When the competitions changed to monetary prizes a new type of angler emerged, dedicated to winning. In short, the odds became stacked against the general anglers and they stayed away from the remaining angling festivals and competitions.

My congratulations to Great Yarmouth Mercury for bringing to light something that may otherwise be lost.

HARRY FLAXMAN

Tan Lane

Caister

WHY doesnt the council cut the grass at the bottom of Braddock Road and clear all around the garages on Manor Road? As I had to phone GYB services to get them to clear all the flytipping.

I have also asked the man in charge of the borough council to get this solved.

P Jones

Eastern Avenue

Caister

What a wonderful way to start the Christmas celebrations - in the beautiful Assembly Room of Great Yarmouth's Town Hall. This will be the venue on Wednesday for a grand charity Christmas Bazaar organised by Inner Wheel of Great Yarmouth. A chance to admire this magnificent Victorian setting as entrance is free. Councillor Tony Smith, the mayor of Great Yarmouth will visit the bazaar at noon but stalls will be open from 10am to 2pm.

The event is raising money for Caister Lifeboat, Nelson's Journey, Parkinsons's Disease Society and the RNLI, supported by charity stalls such as Palliative Care and East Coast Hospice.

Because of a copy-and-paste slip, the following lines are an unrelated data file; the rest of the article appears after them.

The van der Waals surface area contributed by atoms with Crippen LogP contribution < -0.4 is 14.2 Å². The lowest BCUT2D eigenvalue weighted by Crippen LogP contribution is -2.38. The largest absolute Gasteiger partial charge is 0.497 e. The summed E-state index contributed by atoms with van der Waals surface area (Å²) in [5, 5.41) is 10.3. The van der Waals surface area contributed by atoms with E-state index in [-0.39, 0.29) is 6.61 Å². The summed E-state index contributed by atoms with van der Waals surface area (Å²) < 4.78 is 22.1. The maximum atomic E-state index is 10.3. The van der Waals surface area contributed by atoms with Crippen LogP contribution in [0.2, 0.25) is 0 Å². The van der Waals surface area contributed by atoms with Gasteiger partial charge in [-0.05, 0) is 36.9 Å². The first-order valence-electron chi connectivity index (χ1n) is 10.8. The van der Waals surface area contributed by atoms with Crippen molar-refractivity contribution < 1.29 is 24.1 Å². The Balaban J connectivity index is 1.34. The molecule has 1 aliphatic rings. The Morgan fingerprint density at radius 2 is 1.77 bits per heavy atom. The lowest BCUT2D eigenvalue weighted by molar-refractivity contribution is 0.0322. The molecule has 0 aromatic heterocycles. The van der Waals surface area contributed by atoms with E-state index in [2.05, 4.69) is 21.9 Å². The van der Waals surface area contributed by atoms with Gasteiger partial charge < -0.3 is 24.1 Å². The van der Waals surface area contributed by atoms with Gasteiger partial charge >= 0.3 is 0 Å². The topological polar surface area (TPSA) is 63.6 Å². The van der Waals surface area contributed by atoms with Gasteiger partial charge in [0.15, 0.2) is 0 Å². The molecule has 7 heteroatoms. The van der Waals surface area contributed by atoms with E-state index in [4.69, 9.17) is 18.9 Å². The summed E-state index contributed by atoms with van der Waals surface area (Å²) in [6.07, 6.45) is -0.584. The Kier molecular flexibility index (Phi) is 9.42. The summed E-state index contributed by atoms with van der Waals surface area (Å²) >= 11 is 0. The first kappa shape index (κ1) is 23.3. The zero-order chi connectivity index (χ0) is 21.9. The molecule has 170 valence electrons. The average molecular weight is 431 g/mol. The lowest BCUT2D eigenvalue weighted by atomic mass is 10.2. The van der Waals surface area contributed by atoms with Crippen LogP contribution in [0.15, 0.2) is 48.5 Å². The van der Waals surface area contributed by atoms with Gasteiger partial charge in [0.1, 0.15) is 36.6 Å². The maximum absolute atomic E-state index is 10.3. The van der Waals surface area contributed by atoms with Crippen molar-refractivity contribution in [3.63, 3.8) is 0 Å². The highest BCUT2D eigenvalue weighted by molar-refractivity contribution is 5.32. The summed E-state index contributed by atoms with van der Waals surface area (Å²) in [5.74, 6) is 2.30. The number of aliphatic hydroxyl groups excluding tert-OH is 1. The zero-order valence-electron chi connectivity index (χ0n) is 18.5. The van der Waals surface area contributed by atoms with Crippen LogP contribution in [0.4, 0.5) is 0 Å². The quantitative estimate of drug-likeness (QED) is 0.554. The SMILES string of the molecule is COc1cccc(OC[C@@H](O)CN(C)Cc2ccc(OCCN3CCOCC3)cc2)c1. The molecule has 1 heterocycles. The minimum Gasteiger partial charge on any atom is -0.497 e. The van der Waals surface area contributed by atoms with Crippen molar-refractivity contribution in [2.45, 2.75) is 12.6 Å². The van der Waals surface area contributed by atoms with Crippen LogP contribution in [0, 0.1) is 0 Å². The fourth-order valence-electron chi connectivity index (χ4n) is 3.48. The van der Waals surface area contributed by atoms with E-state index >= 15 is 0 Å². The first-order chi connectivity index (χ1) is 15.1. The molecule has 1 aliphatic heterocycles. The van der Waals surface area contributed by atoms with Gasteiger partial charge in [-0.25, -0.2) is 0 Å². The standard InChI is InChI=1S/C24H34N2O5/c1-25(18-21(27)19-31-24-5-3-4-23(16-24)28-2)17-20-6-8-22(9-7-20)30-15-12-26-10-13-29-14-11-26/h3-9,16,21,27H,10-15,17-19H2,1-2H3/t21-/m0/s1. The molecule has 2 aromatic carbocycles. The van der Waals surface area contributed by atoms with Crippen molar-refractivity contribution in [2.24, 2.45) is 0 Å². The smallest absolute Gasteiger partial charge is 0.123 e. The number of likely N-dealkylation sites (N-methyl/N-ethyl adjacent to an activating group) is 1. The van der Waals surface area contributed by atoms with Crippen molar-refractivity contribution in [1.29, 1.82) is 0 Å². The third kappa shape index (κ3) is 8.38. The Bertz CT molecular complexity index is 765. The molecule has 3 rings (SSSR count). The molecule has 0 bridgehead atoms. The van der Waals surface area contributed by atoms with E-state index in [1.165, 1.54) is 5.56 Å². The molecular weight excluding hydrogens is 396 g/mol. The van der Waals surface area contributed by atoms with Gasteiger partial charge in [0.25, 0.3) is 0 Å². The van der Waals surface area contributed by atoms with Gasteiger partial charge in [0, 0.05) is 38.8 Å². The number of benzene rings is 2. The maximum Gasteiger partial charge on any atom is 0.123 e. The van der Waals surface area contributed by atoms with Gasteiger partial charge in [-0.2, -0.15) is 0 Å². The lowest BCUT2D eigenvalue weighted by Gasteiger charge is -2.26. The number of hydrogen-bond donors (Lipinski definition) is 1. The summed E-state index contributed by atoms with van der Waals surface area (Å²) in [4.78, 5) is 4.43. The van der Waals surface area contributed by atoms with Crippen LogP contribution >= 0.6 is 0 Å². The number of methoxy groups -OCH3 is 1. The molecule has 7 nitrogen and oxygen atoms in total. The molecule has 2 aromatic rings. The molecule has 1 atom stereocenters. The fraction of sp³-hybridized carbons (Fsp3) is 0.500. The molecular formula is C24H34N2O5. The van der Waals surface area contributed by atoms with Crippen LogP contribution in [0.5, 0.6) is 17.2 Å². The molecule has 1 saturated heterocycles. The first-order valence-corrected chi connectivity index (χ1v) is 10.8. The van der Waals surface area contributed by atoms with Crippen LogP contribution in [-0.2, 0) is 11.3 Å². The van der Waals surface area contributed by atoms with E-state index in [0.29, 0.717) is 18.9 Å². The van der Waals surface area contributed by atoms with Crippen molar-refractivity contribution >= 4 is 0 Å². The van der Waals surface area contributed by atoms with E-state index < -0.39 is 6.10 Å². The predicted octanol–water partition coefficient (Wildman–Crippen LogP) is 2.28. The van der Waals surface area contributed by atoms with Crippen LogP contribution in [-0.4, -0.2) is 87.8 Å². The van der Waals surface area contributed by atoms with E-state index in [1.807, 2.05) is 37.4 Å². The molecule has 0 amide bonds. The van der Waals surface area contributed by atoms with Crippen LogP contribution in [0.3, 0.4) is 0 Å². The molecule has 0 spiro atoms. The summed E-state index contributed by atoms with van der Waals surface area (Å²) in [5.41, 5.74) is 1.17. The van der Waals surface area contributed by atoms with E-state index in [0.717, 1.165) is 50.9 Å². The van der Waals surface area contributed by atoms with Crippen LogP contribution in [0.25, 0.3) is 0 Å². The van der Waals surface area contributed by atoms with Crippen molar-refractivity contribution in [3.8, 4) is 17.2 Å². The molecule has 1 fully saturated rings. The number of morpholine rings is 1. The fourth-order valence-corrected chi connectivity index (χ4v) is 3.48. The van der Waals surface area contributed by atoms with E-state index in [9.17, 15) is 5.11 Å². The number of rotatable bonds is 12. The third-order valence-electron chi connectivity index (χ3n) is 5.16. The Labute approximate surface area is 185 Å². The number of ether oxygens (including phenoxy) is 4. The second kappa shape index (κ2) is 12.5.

There will be jewellery, scarves, handbags, Usborne books and second-hand books to help with buying Christmas presents but there will also be tombola, wine, £1 stall, cakes and a raffle. Why not leave your shops, offices, banks and join us for lunch, coffee and a mince pie or just a chat with friends? Take this golden opportunity to visit your town hall and at the same time support all these worthy causes. For charity events such as this, hire of the Town Hall is free.

Mary Coleman

Inner Wheel of Great Yarmouth

You recently ran a feature about Baldrick the hedgehog at Foxy Lodge Wildlife Rescue.

Your readers might be interested to know that we now have a charity shop in Gorleston

High Street which is raising funds to help Foxy Lodge in its work.

We have a good selection of clothes, hats, shoes, records, videos and books at very reasonable

prices and all of the profits from the shop goes directly to help John and Tonia in feeding and

caring for the rescued animals, including Baldrick.

The shop, at 73 High Street, Gorleston, is open from 9.30am until 4pm Monday to Saturday

and we'd be very happy to see any of your readers there.

If any of your readers would like to donate tins of cat or dog food (meat varieties) we would

be happy to collect them at the shop.

We would also be happy to receive donated items to sell in the shop and these can be taken to

the charity shop at 6 Lowestoft Road, as there is no storage room at 73 High Street.

ROSEMARY GOOD

AS a resident of St Edmund's residential home, I can confirm the serious traffic hazard to us, many of whom, including myself, use a walking aid. Only about one in 20 cars bother to slow down.

Naturally, the safety of schoolchildren must be considered, but the needs of the old and mostly frail should not be pushed into the background.

The problem in Marine Parade on Sunday mornings in the summer months also merits attention, when motorcyclists roar by at high speeds.

R L FARMER

St Edmund's Residential Home,

Marine Parade,

Gorleston